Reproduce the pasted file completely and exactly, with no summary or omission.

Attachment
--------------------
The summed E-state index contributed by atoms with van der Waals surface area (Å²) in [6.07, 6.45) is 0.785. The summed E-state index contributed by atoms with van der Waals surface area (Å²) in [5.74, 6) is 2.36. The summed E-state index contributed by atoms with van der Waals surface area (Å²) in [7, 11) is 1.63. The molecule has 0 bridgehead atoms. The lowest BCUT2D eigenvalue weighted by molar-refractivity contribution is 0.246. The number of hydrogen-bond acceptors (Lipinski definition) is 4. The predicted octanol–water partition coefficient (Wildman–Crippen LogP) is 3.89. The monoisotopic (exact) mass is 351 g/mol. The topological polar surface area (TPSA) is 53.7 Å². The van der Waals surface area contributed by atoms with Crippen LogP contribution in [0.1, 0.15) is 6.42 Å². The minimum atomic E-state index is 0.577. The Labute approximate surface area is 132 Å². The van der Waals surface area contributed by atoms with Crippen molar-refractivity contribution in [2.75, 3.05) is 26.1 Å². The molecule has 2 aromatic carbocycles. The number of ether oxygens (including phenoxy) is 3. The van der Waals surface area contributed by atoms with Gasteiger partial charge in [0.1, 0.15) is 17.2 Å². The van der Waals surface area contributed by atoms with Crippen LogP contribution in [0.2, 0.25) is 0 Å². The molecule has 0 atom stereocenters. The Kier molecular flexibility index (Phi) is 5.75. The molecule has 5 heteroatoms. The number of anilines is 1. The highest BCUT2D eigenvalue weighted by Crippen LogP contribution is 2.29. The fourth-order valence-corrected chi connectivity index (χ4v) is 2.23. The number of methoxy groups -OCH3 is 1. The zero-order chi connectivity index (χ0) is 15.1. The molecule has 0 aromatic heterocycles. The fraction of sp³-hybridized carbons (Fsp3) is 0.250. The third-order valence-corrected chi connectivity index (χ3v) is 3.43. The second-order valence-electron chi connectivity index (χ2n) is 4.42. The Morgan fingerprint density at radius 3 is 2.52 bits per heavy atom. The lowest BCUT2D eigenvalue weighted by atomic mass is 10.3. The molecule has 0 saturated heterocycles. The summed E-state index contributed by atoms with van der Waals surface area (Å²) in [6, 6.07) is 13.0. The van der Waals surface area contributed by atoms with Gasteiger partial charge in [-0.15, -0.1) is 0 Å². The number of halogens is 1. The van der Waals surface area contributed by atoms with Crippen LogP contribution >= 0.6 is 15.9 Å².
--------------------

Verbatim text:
The summed E-state index contributed by atoms with van der Waals surface area (Å²) in [6.07, 6.45) is 0.785. The summed E-state index contributed by atoms with van der Waals surface area (Å²) in [5.74, 6) is 2.36. The summed E-state index contributed by atoms with van der Waals surface area (Å²) in [7, 11) is 1.63. The molecule has 0 bridgehead atoms. The lowest BCUT2D eigenvalue weighted by molar-refractivity contribution is 0.246. The number of hydrogen-bond acceptors (Lipinski definition) is 4. The predicted octanol–water partition coefficient (Wildman–Crippen LogP) is 3.89. The monoisotopic (exact) mass is 351 g/mol. The topological polar surface area (TPSA) is 53.7 Å². The van der Waals surface area contributed by atoms with Crippen LogP contribution in [0.1, 0.15) is 6.42 Å². The minimum atomic E-state index is 0.577. The Labute approximate surface area is 132 Å². The van der Waals surface area contributed by atoms with Crippen molar-refractivity contribution in [2.75, 3.05) is 26.1 Å². The molecule has 2 aromatic carbocycles. The number of ether oxygens (including phenoxy) is 3. The van der Waals surface area contributed by atoms with Gasteiger partial charge in [0.1, 0.15) is 17.2 Å². The van der Waals surface area contributed by atoms with Crippen LogP contribution in [0.2, 0.25) is 0 Å². The molecule has 0 atom stereocenters. The Kier molecular flexibility index (Phi) is 5.75. The molecule has 5 heteroatoms. The number of anilines is 1. The highest BCUT2D eigenvalue weighted by Crippen LogP contribution is 2.29. The fourth-order valence-corrected chi connectivity index (χ4v) is 2.23. The number of methoxy groups -OCH3 is 1. The zero-order chi connectivity index (χ0) is 15.1. The molecule has 0 aromatic heterocycles. The fraction of sp³-hybridized carbons (Fsp3) is 0.250. The third-order valence-corrected chi connectivity index (χ3v) is 3.43. The second-order valence-electron chi connectivity index (χ2n) is 4.42. The Morgan fingerprint density at radius 3 is 2.52 bits per heavy atom. The lowest BCUT2D eigenvalue weighted by atomic mass is 10.3. The molecule has 0 saturated heterocycles. The summed E-state index contributed by atoms with van der Waals surface area (Å²) in [6, 6.07) is 13.0. The van der Waals surface area contributed by atoms with Gasteiger partial charge in [-0.15, -0.1) is 0 Å². The number of halogens is 1. The van der Waals surface area contributed by atoms with Crippen LogP contribution >= 0.6 is 15.9 Å².